The Nix, Nathan Hill

In the Nix, which the author was writing for ten years, another side of America is presented. It goes through all the stereotypes we are used to see in American culture or America projects for itself.

But first of all the book forms a world of understanding.

We could characterize it literary anthropology, if we can call it this way, because through literature it gives a voice to those who have not been heard by the writers of modern American history or whose voice has been distorted and misinterpreted. It makes a cut in the true soul of America, which in its deep existence had many wounded stories. Through the great events Nathan Hill composes the true stories.

Joke, alternating with seriousness, irony and sadness is a real diamond in the narrative. Criticism comes without easy characterizations. The bad guys are the mirror of the good guys and vice versa. On the one hand, we follow the path of a young woman from an Illinois county, who crosses the front in the 1960s from her adolescence to adulthood, from provincial conservatism to the revolt of the great Chicago demonstrations. Her decisions are made as if someone else is taking them for her, signaling a path that starts from the secret past to the disoriented future. On the other hand, the story of her Norwegian immigrant father unfolds, while at the same time we see the complicated relationships that her son experiences as he tries to find his mother again.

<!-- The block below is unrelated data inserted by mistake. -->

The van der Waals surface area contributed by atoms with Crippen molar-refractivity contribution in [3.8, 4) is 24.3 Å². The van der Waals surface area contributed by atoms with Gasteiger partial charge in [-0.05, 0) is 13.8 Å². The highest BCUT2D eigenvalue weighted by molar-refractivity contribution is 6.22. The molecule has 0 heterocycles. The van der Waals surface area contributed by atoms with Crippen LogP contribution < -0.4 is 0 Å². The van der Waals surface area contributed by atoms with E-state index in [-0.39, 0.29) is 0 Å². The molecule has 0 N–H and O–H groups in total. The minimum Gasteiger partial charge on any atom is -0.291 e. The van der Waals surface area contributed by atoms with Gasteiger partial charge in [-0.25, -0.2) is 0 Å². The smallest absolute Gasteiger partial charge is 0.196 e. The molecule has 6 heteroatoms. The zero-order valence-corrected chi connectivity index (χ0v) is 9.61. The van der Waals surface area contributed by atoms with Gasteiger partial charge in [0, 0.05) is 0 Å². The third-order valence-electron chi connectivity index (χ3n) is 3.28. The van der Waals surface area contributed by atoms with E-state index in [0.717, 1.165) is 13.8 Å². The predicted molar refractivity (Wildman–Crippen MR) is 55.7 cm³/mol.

Through the lives of the heroes, all the decades of America pass and we understand or realize how children learn to be sad and happy, to decide and accept the decisions of others. In the midst of all this crowd, Ginsberg’s passage runs through an aura of events, desires and dreams, and expectations, and becomes the symbol of the future that never came.

The protagonist Samuel Andresen-Anderson through his own narrative finally discovers the collective identity of an entire generation in America, which was either exterminated in expansionist wars or in internet labyrinths or in troubled relationships and absences. After all, America is not as foreign and hostile as we think. It laughs and cries like us. The Norwegian airy Nix comes and enchants the reader, capturing him in the narrative.

Anastasia Karavasileiou

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